Canadian Interiors September-October 2022 – The Office Re-imagined
Over the past two years, we have witnessed a dramatic change in what people think “going to work” means, with surveys showing that workforces are interested in collaborative work and gathering in an office while still continuing to work from home for more solitary tasks. This has led to a ripple effect in the field of workplace design, one that is trying to adapt to a massive shift in human behaviour, organizational processes, and diverse technologies that embrace a departure from the workstation-focused environment to a more varied workplace.
In this issue of Canadian Interiors we unpack new workplace environments that aspire to place humans at the centre. The striking design approaches illustrate maximum flexibility in environments where employees can choose to work from home, at the office, or a combination of the two – with everyone empowered to work in a way that makes sense for them.
In this issue we also dig deeper into how important thoughtful design is in supporting accessibility, inclusivity, and health for the team. We explore the challenge and opportunity in addressing a workplace design strategy for neurodiverse employees who may struggle with sensory issues in office environments; and we also explore the concept of trauma-informed design, which integrates principles of trauma-informed care into the built environment to create physical spaces that promote safety, well-being and healing.
Of course, no conversation about the evolution of workplaces can be had without a parallel conversation about the objects and furnishings that are needed to outfit those spaces, and in this issue we highlight an array of new office furnishings that offer the flexibility, personality, and privacy employees crave.
Flexibility is undoubtedly the name of the game when it comes to current workplace trends, which presents new sets of challenges and opportunities for designers. “As the nature of designing and making physical objects – particularly products for workplaces – continues to evolve, the way we approach that work needs to evolve with it,” says Lee Fletcher, founding partner of the award-winning Toronto-based product design studio Fig40 and the newly formed Fletcher Scott Studio. “The business of office furniture is in a heightened state of flux,” he says in an exclusive op-ed. “It is of course largely driven by the vast uncertainty around the nature of work, how to create optimal work-life balance and how to create environments people want to work in effectively, all while incorporating aspects of safety, accommodating those with varied needs and all within an economic framework that works.”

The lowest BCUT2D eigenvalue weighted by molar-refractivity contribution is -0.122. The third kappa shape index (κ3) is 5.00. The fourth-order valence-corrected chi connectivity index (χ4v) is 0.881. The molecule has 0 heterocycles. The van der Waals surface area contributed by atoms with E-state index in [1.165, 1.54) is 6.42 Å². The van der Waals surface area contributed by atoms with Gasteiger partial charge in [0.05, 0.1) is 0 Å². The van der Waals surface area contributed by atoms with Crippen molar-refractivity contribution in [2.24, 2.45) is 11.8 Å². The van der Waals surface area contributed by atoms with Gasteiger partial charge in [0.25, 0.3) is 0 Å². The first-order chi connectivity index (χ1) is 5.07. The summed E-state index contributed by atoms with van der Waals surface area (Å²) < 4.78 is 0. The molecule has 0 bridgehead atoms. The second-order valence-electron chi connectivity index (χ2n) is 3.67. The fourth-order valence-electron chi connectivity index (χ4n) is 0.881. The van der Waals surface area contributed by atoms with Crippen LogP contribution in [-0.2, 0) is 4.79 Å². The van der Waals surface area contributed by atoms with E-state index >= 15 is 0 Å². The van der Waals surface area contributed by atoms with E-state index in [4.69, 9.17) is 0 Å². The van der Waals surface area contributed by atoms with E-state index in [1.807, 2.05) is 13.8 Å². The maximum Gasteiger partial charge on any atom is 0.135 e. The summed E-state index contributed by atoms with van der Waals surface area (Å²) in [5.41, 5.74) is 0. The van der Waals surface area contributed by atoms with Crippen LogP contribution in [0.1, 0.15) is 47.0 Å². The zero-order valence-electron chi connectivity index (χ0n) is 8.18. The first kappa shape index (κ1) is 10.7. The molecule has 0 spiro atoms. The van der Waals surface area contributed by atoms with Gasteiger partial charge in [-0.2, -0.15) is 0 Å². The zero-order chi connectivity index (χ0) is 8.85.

Editor’s Notes: Earn the Commute
Despite claims that we are experiencing a post-pandemic return to normalcy, the world of work continues to change and where and how employees do that work is still in flux. While some companies have embraced hybrid or fully remote working models, others are calling employees back into their physical offices. These varied approaches to the future of the workplace create an interesting challenge for designers: what should the office look like for those who want to come back?
“Leadership surveyed employees throughout the work-from-home period to gauge their interest in returning to a communal workspace. We know they weren’t alone in wondering if anyone would want to come back at all – this question has been a hot debate for many months now for so many companies,” says Amber Kingsnorth, principal at Vancouver-based Mãk Interiors in reference to the Hootsuite headquarters project they worked on (and one of several new office projects featured in this issue). “What they discovered is that most of their team was interested in collaborative work and gathering in an office, while continuing to work from home for more solitary tasks.”
Hootsuite no doubt also discovered many employees express “avoiding the commute” as the biggest benefit of working remotely: the cost of working in an office goes up if you factor in commuting, lunches, coffees and after-work social activities. Employees want to want to return to the office, but it goes beyond just what the office will look like when they come back through the doors. LifeWorks’ Mental Health Index for June showed an even split between work stressors and personal stressors, and the 26 per cent of Canadians that report work as their primary source of stress cite volume of work (25 per cent), performance demands (14 per cent) and lack of support (12 per cent) as the leading sources. Conversely, employees who felt supported by their employers during the pandemic reported the top two actions their employers took were offering flexibility (51 per cent) and promoting mental health services and resources (41 per cent).
We know that workplace environments play a significant role in supporting collaborative thinking, creativity and innovation, but a successful office re-launch will require more than just moving from a workstation-focused environment to a more varied workplace. Colourful furniture and mural graphics alone can’t stem “great resignations” and “quiet quitting” in a corporate culture that isn’t taking work volume, recognition, wellbeing support and other factors seriously.